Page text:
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Francesco Ferruci del Tadda 1580Justice - on top of column of Justice Pink porphyry Piazza Santa Trinita Cosimo I de Medici
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Stoldo Lorenzi (L.1534 - 1583)1565–1568Neptune's FountainBronzeBoboli GardensCosimo I de Medici
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Vincenzo Danti (L.1530-1576)1568Cosimo I as Perseus (originally meant to be shown as victorious over the figure of deceit)- holds a sword aloft - a threatening figure Marble After completing Equity and Rigour for the entrance of Vasari's Uffizi, in 1568 Danti sculpted a Perseus which was to be placed at the centre of the two figures. It was left incomplete and finished by others, then transferred to the Boboli Gardens.Cosimo I de Medici
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1573 - 73Cosimo I as Augustus - with a lions head helmet - as a reference to Hercules' victory over the Nemean lion - Holding a lead rule - like the architects on the island of Lesbos Marble Uffizi Facade From 1573-1585 (then replaced by Giombologna's)Cosimo I de Medici
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Giambologna (L.1529-1608)c.1562Samson slaying a phillistineMarbleFrancesco de' Medici
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c.1565Florence triumphant over PisaMarbleSala del Cinquecento (the Great Council Hall) of the Palazzo Vecchio. Cosimo I de MediciFor the wedding of Francesco I de' Medici and Joanna of Austria, Cosimo I de' Medici intended for the Great Council Hall in the Palazzo Vecchio to be decorated with depictions of Florentine military triumphs.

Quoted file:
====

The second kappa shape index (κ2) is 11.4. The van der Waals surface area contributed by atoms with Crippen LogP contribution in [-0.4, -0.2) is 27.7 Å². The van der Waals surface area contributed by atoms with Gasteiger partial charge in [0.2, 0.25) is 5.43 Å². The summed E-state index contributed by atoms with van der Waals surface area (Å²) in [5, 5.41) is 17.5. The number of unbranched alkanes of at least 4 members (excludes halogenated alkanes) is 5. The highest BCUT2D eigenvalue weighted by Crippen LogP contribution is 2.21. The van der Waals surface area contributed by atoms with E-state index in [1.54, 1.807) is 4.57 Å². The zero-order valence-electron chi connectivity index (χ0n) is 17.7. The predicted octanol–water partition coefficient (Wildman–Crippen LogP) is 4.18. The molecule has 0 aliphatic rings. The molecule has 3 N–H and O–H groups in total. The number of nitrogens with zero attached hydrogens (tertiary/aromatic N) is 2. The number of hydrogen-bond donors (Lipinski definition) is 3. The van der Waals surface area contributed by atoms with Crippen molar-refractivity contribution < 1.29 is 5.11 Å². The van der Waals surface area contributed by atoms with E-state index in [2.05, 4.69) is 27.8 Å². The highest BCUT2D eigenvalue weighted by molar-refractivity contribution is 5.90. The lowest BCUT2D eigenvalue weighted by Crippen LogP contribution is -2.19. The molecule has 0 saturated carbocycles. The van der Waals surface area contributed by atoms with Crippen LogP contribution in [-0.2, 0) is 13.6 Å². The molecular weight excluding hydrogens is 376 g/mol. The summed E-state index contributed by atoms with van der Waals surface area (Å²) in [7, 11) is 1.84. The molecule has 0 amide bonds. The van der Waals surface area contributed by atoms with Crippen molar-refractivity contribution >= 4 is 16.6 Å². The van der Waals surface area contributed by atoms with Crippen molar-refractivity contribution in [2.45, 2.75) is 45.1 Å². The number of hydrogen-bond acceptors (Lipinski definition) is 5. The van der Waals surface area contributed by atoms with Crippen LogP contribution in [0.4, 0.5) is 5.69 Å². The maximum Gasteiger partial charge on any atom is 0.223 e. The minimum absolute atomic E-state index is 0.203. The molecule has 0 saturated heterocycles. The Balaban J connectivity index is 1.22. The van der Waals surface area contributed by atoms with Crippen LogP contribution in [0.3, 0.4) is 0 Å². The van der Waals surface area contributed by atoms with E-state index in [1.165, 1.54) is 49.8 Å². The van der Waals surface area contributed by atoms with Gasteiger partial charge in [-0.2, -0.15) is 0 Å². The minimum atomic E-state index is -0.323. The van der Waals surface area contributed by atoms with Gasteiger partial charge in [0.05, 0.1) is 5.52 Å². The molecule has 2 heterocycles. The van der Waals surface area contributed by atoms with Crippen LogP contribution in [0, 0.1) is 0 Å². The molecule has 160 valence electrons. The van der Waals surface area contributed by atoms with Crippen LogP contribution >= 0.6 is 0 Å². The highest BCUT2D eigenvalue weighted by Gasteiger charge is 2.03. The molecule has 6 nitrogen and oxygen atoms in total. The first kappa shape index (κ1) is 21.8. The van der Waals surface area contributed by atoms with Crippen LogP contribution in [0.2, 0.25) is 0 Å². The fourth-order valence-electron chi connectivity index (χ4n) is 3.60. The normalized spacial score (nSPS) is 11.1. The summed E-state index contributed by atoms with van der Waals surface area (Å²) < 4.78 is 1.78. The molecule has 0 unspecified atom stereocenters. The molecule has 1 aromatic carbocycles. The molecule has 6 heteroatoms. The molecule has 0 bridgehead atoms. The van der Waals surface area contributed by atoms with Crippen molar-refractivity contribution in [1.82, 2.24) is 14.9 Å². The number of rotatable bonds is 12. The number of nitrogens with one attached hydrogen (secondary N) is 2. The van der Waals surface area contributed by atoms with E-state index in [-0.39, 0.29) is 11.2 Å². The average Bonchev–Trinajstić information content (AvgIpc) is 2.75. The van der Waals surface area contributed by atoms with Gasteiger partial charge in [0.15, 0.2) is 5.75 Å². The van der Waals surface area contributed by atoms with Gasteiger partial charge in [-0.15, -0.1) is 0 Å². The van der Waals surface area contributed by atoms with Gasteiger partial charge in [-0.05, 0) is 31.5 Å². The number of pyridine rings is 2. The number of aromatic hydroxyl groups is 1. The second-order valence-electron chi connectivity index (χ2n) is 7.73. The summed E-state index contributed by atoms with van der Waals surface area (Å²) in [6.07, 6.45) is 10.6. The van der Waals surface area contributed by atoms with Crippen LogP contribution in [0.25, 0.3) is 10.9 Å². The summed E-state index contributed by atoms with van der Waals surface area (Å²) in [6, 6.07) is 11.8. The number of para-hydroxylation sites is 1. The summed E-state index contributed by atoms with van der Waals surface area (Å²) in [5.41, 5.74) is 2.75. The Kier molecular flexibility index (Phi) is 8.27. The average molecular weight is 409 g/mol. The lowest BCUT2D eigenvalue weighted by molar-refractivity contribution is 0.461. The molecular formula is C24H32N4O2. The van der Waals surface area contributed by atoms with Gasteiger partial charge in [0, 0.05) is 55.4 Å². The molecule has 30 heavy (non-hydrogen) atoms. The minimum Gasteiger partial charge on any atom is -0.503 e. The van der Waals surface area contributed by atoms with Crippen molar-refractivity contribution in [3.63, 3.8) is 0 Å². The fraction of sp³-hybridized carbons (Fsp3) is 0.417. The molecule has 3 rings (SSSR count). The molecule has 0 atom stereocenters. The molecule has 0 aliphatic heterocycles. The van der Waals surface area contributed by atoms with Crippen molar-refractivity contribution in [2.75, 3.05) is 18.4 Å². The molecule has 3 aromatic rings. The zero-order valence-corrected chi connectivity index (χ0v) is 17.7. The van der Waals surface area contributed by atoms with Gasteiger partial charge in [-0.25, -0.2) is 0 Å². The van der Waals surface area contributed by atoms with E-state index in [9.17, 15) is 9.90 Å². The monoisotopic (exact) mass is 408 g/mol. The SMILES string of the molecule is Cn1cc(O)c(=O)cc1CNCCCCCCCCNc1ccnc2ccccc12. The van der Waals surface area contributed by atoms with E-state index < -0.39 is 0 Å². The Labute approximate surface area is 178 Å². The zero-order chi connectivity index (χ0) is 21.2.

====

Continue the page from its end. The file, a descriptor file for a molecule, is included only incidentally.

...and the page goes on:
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1576Perseus and PegasusBoboli Gardens
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Cosimo IMarble
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1579-83Abduction of the SabinesMarbleLoggia dei Lanzi
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1587-94Equestrian Monument of Cosimo IBronzePiazza della SignoriaFerdinando I (Cosimo I's son)
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1599Hercules and Nessus (the centaur)MarbleIn 1600 it was placed on its high pedestal in the Via Cerretani, between Piazza Santa Maria Novella and the church of Santa Maria Maggiore at the old Canto Camesecchi (now the confluence of Via de' Panzani, Via de' Banchi, and Via Rondinelli (Fader, p.8.)
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Flaminio Vacca & Giovanni Sciarano (sometimes Giovanni di Scherano Fancelli) 1594-8Medici Lions Marble Loggia dei Lanzi Ferdinando I de' MediciA pair of lions commisioned by Ferdinando I de' Medici, for the Villa Medici, to serve as majestic ornaments for the villa's garden staircase, the Loggia dei leoni. The first lion originates from a 2nd-century marble that was first mentioned in 1594, by the sculptor Flaminio Vacca, - Vacca reported that it had been found in the via Prenestina, outside Porta San Lorenzo. According to Vacca, the lion had been a relief, which was carved free of its background and reworked by "Giovanni Sciarano" or Giovanni di Scherano Fancelli, of whom little is now known. The second was made and signed by Vacca, also in marble, as a pendant to the ancient sculpture at a date variously reported as between 1594 and 1598 or between 1570 and 1590. The pair were in place at the Loggia dei Leoni in 1598